Colby Streuli would want something good to come of the years he struggled against the darkness and confusion that so often tormented him during the last decade of his life, his mother, Kathleen McKeon, said.
He would want them to know they are not alone, that light can come in the dark, that as frustrating as it is to find solutions, it's worth it to keep looking, MeKeon said.
“So many people suffer by themselves,” she said. “But it's changing, and it needs to change.”
Streuli died before he could fully enjoy finding emotional and mental balance at long last. His lifeless body was found July 13 in a swimming hole on Austin Creek near his Cazadero home. Authorities say it appears he fell while descending a steep embankment to take a dip.
In addition to his battle with mental illness, the 28-year-old suffered a traumatic brain injury in a 2008 vehicle crash and had only recently begun to feel comfortable again.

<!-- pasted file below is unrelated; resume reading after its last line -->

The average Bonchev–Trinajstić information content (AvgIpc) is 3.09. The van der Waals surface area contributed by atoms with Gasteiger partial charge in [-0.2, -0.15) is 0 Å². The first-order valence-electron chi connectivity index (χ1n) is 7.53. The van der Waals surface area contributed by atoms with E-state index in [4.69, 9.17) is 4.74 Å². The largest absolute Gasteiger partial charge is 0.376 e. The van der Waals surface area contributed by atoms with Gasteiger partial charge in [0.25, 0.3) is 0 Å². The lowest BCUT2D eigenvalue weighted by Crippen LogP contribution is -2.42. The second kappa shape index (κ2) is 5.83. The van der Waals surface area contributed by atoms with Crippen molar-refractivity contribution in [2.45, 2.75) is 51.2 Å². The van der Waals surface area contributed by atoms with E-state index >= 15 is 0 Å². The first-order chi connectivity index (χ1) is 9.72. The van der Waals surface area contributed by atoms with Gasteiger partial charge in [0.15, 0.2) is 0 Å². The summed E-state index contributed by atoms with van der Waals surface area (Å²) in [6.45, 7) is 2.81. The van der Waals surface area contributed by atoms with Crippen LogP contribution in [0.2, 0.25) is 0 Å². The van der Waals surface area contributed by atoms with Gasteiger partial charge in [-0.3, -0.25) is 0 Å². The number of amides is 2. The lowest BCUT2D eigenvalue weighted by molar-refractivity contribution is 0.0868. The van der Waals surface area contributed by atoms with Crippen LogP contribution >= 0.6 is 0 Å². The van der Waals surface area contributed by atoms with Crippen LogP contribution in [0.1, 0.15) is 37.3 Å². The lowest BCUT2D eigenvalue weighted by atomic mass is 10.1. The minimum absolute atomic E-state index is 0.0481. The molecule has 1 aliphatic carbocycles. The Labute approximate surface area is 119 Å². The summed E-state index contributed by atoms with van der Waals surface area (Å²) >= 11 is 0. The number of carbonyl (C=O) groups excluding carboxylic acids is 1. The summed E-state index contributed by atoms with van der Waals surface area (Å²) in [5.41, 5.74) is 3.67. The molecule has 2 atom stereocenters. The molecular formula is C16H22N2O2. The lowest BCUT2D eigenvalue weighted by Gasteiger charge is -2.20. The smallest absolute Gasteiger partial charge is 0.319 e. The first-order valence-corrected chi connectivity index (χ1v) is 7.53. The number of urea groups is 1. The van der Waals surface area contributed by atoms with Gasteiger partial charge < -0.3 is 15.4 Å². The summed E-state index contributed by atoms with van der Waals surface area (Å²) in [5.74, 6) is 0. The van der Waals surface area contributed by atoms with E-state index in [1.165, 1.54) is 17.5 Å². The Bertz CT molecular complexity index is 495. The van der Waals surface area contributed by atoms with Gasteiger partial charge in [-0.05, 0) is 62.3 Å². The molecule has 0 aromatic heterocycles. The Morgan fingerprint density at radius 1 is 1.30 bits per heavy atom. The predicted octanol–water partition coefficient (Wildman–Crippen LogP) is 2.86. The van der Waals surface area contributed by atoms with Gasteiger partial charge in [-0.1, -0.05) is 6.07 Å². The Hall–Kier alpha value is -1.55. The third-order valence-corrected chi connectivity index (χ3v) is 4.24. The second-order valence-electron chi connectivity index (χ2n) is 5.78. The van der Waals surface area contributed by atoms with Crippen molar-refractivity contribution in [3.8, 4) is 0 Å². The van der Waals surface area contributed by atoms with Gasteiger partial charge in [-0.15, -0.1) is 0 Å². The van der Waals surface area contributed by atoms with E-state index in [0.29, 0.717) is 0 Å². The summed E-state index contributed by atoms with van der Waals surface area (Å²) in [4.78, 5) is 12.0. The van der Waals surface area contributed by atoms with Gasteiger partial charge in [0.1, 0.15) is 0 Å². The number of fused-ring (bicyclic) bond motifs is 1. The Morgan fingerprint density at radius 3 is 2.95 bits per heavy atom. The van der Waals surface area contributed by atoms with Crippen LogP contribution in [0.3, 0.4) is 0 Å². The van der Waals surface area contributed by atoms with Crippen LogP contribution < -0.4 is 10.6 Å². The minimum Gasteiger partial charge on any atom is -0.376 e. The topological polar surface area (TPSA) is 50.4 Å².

But family members said he was enthusiastic about life and working his job at McDonald's, about dating, hanging out with friends and reaching out to help others in a way he hadn't been comfortable with before.
He was proud and adoring of his 5-year-old daughter, Mackenzie, who lives in Houston. “She was his world,” said her mother, Carrie Keller said.
And he was excited about his recent return to working equestrian hunter/jumper events - difficult, specialized work he thought was only in his past.
“Things were happening for him,” McKeon said.
Born in Martinez, Colby McKeon Streuli spent his earliest years in Cazadero at the home of his grandmother, Sandra McKeon. He and his mom, a single mother, lived with her until a few years later, when she married Ted Streuli, then an editor and writer at The Russian River Times.
The family lived in the river communities of Villa Grande and Guerneville before moving to Houston, where Ted Streuli had a new job, when Colby was 7.